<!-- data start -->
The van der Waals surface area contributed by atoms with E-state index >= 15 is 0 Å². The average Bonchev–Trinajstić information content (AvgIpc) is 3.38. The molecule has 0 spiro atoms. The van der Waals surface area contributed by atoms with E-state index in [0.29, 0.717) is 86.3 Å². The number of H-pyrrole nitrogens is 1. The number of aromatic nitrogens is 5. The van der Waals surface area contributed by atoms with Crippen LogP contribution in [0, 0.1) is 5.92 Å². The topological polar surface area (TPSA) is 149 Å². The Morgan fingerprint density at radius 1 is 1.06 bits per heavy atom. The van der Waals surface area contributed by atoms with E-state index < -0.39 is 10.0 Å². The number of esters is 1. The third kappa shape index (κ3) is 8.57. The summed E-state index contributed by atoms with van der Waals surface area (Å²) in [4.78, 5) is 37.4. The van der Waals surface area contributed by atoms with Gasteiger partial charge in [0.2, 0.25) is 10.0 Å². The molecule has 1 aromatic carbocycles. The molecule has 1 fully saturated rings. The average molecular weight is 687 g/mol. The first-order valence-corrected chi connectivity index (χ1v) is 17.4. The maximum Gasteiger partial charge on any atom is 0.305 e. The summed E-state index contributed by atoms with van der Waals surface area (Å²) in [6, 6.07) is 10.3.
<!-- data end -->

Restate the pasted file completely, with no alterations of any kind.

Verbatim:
The van der Waals surface area contributed by atoms with E-state index >= 15 is 0 Å². The average Bonchev–Trinajstić information content (AvgIpc) is 3.38. The molecule has 0 spiro atoms. The van der Waals surface area contributed by atoms with E-state index in [0.29, 0.717) is 86.3 Å². The number of H-pyrrole nitrogens is 1. The number of aromatic nitrogens is 5. The van der Waals surface area contributed by atoms with Crippen LogP contribution in [0, 0.1) is 5.92 Å². The topological polar surface area (TPSA) is 149 Å². The Morgan fingerprint density at radius 1 is 1.06 bits per heavy atom. The van der Waals surface area contributed by atoms with E-state index < -0.39 is 10.0 Å². The number of esters is 1. The third kappa shape index (κ3) is 8.57. The summed E-state index contributed by atoms with van der Waals surface area (Å²) in [4.78, 5) is 37.4. The van der Waals surface area contributed by atoms with Gasteiger partial charge in [0.2, 0.25) is 10.0 Å². The molecule has 1 aromatic carbocycles. The molecule has 1 fully saturated rings. The average molecular weight is 687 g/mol. The first-order valence-corrected chi connectivity index (χ1v) is 17.4. The maximum Gasteiger partial charge on any atom is 0.305 e. The summed E-state index contributed by atoms with van der Waals surface area (Å²) in [6, 6.07) is 10.3.